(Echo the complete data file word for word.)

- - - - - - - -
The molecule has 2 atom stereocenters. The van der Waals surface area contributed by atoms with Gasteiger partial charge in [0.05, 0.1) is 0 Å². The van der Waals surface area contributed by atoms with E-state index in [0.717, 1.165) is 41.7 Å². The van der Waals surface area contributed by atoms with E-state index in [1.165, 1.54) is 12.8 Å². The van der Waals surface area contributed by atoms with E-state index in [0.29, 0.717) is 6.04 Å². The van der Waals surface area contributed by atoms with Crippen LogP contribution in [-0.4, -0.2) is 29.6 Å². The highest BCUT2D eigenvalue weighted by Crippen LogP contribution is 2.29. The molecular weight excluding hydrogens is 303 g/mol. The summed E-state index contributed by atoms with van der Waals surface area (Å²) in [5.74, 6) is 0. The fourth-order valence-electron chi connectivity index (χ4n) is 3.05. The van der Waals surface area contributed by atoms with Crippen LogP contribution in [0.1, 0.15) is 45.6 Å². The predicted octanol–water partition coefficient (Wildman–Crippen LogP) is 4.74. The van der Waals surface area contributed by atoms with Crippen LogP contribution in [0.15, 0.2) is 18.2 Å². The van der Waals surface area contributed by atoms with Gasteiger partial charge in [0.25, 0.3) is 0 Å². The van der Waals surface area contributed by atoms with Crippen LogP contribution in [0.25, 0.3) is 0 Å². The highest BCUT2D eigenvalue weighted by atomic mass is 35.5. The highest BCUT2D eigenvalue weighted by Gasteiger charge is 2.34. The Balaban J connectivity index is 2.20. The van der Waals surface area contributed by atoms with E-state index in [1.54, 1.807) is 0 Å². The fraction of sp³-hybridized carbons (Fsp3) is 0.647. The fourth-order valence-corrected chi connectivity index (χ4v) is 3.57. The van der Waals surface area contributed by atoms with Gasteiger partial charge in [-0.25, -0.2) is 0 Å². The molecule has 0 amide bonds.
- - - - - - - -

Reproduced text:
The molecule has 2 atom stereocenters. The van der Waals surface area contributed by atoms with Gasteiger partial charge in [0.05, 0.1) is 0 Å². The van der Waals surface area contributed by atoms with E-state index in [0.717, 1.165) is 41.7 Å². The van der Waals surface area contributed by atoms with E-state index in [1.165, 1.54) is 12.8 Å². The van der Waals surface area contributed by atoms with E-state index in [0.29, 0.717) is 6.04 Å². The van der Waals surface area contributed by atoms with Crippen LogP contribution in [-0.4, -0.2) is 29.6 Å². The highest BCUT2D eigenvalue weighted by Crippen LogP contribution is 2.29. The molecular weight excluding hydrogens is 303 g/mol. The summed E-state index contributed by atoms with van der Waals surface area (Å²) in [5.74, 6) is 0. The fourth-order valence-electron chi connectivity index (χ4n) is 3.05. The van der Waals surface area contributed by atoms with Crippen LogP contribution in [0.1, 0.15) is 45.6 Å². The predicted octanol–water partition coefficient (Wildman–Crippen LogP) is 4.74. The van der Waals surface area contributed by atoms with Crippen LogP contribution in [0.15, 0.2) is 18.2 Å². The van der Waals surface area contributed by atoms with Gasteiger partial charge in [0.25, 0.3) is 0 Å². The van der Waals surface area contributed by atoms with Crippen LogP contribution in [0.25, 0.3) is 0 Å². The highest BCUT2D eigenvalue weighted by atomic mass is 35.5. The highest BCUT2D eigenvalue weighted by Gasteiger charge is 2.34. The Balaban J connectivity index is 2.20. The van der Waals surface area contributed by atoms with E-state index in [1.54, 1.807) is 0 Å². The fraction of sp³-hybridized carbons (Fsp3) is 0.647. The fourth-order valence-corrected chi connectivity index (χ4v) is 3.57. The van der Waals surface area contributed by atoms with Gasteiger partial charge in [-0.25, -0.2) is 0 Å². The molecule has 0 amide bonds.